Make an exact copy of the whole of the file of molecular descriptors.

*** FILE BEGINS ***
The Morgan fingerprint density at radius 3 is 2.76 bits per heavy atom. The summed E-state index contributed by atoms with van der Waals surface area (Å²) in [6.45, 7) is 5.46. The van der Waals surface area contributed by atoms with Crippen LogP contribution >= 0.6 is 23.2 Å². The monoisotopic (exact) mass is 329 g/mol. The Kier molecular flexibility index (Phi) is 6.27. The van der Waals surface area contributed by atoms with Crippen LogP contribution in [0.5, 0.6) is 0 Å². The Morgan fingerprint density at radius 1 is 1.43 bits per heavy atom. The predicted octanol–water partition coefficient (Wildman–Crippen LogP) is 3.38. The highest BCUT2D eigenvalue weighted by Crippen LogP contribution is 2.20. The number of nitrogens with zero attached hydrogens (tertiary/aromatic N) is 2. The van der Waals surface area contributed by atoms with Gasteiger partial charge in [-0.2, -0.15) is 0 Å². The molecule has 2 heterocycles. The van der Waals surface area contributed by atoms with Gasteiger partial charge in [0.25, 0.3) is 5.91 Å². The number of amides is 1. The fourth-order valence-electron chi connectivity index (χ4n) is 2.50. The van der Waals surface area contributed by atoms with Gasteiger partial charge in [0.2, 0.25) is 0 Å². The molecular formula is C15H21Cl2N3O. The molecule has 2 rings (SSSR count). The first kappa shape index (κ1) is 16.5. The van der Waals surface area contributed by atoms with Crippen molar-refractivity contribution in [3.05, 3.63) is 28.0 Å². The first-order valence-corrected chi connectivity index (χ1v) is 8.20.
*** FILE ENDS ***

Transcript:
The Morgan fingerprint density at radius 3 is 2.76 bits per heavy atom. The summed E-state index contributed by atoms with van der Waals surface area (Å²) in [6.45, 7) is 5.46. The van der Waals surface area contributed by atoms with Crippen LogP contribution >= 0.6 is 23.2 Å². The monoisotopic (exact) mass is 329 g/mol. The Kier molecular flexibility index (Phi) is 6.27. The van der Waals surface area contributed by atoms with Crippen LogP contribution in [0.5, 0.6) is 0 Å². The Morgan fingerprint density at radius 1 is 1.43 bits per heavy atom. The predicted octanol–water partition coefficient (Wildman–Crippen LogP) is 3.38. The highest BCUT2D eigenvalue weighted by Crippen LogP contribution is 2.20. The number of nitrogens with zero attached hydrogens (tertiary/aromatic N) is 2. The van der Waals surface area contributed by atoms with Gasteiger partial charge in [-0.2, -0.15) is 0 Å². The molecule has 2 heterocycles. The van der Waals surface area contributed by atoms with Gasteiger partial charge in [0.25, 0.3) is 5.91 Å². The number of amides is 1. The fourth-order valence-electron chi connectivity index (χ4n) is 2.50. The van der Waals surface area contributed by atoms with Gasteiger partial charge in [0.2, 0.25) is 0 Å². The molecular formula is C15H21Cl2N3O. The molecule has 2 rings (SSSR count). The first kappa shape index (κ1) is 16.5. The van der Waals surface area contributed by atoms with Crippen molar-refractivity contribution in [3.05, 3.63) is 28.0 Å². The first-order valence-corrected chi connectivity index (χ1v) is 8.20.